In the 1990`s, the company realized that what for over twenty years was perceived as a straitjacket, it was in fact a market advantage. During the 1990`s, Porsche became highly profitable since they now knew that the typical Porsche features were timeless. Nearly forty people now worked in the design department on further developments of the long-running 911. These developments included the 911 GTI, a powerful combination of sports and racing car, put forward by the in-house designer Anthony R. Hatter. In 1999, chief designer proudly presented the new Boxster which enabled Porshe to establish a second independent range of models.

 

Car Stereo Installation

In a car stereo installation, you have to determine what kind of rig you’re going to put into your vehicle. If you’re a beginner, it’s best you do a car stereo installation if it’s just a simple system. You may want to leave the complicated stuff to the professionals, like installing delicate equipment like LCD panels, motorized parts etc. especially if it requires the creation of custom panels and such.

Head units are one of the easiest to do in a car stereo installation. Fortunately, most units follow the same size standards (DIN). In many cars, once the factory radio is removed the aftermarket radio will fit in the hole. In many other cars, a kit is needed if the factory hole is too big, or not deep enough. In some cases the dash has to be cut. Any car stereo store should have kits required for installation.

There are two types of mounting in a car stereo installation. ISO mounting is when the radio can be screwed to existing factory radio brackets, such as in most Japanese cars. Ring mounting is when an aftermarket radio comes with a metal ring that gets mounted to the factory radio hole or aftermarket kit via bendable tabs. In many cars, dash and trim rings have to be filed to enlarge the radio hole. Once the ring is installed, the radio slides in and is held by snaps. In most cases, special tools are required to remove the radio.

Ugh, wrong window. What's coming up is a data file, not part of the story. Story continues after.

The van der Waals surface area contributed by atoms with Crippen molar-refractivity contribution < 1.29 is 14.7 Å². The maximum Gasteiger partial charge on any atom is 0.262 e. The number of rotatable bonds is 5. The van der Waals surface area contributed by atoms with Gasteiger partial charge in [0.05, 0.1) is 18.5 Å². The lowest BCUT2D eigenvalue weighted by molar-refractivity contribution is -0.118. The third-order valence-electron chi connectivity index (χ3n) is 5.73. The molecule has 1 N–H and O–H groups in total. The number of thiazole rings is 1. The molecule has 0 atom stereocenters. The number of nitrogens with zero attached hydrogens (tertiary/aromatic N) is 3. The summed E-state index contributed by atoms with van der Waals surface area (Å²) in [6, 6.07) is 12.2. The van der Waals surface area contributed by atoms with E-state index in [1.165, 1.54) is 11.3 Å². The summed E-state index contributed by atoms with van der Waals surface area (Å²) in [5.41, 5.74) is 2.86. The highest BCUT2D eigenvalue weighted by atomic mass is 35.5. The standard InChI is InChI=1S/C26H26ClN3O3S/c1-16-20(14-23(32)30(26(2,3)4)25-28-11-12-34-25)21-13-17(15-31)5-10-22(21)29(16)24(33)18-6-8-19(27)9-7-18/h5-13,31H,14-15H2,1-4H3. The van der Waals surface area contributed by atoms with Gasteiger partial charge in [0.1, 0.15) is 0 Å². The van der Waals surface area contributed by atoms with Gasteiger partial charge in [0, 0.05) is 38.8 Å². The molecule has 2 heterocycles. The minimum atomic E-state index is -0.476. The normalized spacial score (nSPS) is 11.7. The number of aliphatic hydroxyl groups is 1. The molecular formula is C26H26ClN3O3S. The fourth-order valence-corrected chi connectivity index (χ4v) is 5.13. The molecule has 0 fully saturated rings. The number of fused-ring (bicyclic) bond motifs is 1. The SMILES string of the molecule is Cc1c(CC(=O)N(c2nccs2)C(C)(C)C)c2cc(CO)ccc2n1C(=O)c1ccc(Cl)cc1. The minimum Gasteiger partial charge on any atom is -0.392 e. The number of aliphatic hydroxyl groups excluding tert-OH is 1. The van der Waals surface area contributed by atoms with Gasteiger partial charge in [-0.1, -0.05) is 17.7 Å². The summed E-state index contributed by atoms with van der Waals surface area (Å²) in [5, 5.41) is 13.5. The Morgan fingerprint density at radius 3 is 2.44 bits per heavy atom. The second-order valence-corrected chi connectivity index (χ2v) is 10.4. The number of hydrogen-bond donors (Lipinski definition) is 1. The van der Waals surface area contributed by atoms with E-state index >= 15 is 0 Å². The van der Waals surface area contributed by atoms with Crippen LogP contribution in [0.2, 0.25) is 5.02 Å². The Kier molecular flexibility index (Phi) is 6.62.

Speakers are very critical in a car stereo installation. No matter how expensive your speakers are, if they are not properly installed, the sound will not be up to par.

In a simple car stereo installation, you’ll probably be using speakers that fit into a factory location. Just make sure there are no gaps or holes. Sometimes building a wood or fiberglass baffle helps reduce holes and gives you much better sound. But always be careful when using power tools around speakers. Car stereo installation warranties usually don’t cover holes in speakers.

For unconventional speaker locations, sometimes metal has to be cut. You might want to leave this to the professionals, tools like plasma cutters and pneumatics drills are required. But if you’re going to insist, a pair of metal snips (left and right cut) will do.

A car stereo installation has to put up with vibrations and other noise sources in its environment. Even though it is impossible to eliminate these completely, there are products that will greatly decrease the noise and rattling, particularly on non-luxury cars. Liners, sprays and adhesive strips and even carpeting applied onto the panels can make a world of difference.